Oracle

What is MDS and how is it used in WebCenter

Overview
In order for Oracle WebCenter to find a way of making a generic, flexible and configurable application Oracle needed to find a way of configuring the application to behave and look different based on the needs of the customer. The changes to the system whether they are Design changes (also known as seeded customisations) or Runtime changes all use the MDS to store the customisations.

To do this Oracle created the Metadata Service. Metadata is essentially data about data, if you think of file properties in any OS, that is metadata on the file itself.

So, WebCenter uses this metadata store to keep track of all of the system changes and also any tweaks that the user can make to their pages as well. It provides a very flexible mechanism to have a single product that can behave and look different user to user and company to company.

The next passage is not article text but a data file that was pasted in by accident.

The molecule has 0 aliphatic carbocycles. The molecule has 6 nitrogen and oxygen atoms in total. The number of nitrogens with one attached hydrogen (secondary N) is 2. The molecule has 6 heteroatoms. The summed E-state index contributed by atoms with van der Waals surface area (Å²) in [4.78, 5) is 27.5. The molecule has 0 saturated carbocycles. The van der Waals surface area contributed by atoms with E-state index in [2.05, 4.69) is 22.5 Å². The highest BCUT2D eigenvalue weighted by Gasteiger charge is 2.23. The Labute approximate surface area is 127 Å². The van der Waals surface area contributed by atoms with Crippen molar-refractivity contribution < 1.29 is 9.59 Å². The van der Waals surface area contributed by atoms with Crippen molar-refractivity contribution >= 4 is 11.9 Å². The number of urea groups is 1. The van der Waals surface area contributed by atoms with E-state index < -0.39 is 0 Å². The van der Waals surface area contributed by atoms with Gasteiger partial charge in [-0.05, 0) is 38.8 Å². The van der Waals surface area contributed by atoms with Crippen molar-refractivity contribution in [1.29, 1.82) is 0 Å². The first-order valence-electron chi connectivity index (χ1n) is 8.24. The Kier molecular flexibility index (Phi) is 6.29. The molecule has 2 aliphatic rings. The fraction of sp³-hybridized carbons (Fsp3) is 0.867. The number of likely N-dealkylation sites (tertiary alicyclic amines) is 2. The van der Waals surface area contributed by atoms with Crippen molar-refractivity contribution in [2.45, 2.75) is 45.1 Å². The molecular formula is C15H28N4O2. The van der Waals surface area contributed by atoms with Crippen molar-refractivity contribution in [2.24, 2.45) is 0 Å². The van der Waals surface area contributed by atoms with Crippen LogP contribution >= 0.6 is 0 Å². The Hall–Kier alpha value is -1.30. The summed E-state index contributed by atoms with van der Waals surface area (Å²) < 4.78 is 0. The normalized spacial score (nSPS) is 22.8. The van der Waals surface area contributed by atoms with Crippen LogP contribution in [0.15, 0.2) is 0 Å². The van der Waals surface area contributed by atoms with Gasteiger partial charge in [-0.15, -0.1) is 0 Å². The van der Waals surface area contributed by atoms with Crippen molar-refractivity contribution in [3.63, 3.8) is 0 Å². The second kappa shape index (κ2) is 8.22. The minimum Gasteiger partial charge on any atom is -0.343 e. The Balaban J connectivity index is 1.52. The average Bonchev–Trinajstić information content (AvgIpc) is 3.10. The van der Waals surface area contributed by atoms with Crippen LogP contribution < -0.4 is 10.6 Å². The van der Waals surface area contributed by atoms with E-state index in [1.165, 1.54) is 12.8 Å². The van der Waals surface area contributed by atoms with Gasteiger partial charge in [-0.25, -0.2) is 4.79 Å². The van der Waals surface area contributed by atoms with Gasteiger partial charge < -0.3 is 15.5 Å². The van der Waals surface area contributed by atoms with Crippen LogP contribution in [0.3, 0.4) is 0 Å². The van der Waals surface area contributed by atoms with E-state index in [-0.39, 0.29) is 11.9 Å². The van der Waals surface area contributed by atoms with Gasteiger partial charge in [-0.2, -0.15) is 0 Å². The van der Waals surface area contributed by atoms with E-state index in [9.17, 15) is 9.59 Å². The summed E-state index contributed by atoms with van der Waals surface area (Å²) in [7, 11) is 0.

The data can either be stored on the file system or in a database. Oracle recommend that you use a relational database rather than the file system.

Accessing the data
To be able to gain access to the metadata or to upload changes you can use the WLST shell. You’ll need to connect to your server and then from there you can run the commands importMetadata and exportMetadata.

Here are a few example commands to get you going.

– Connect to wlst using the command
– $MIDDLEWARE_HOME/Oracle_WC1/common/bin/wlst.sh
– connect(“weblogic”, “welcome1”, “127.0.0.1:7001”)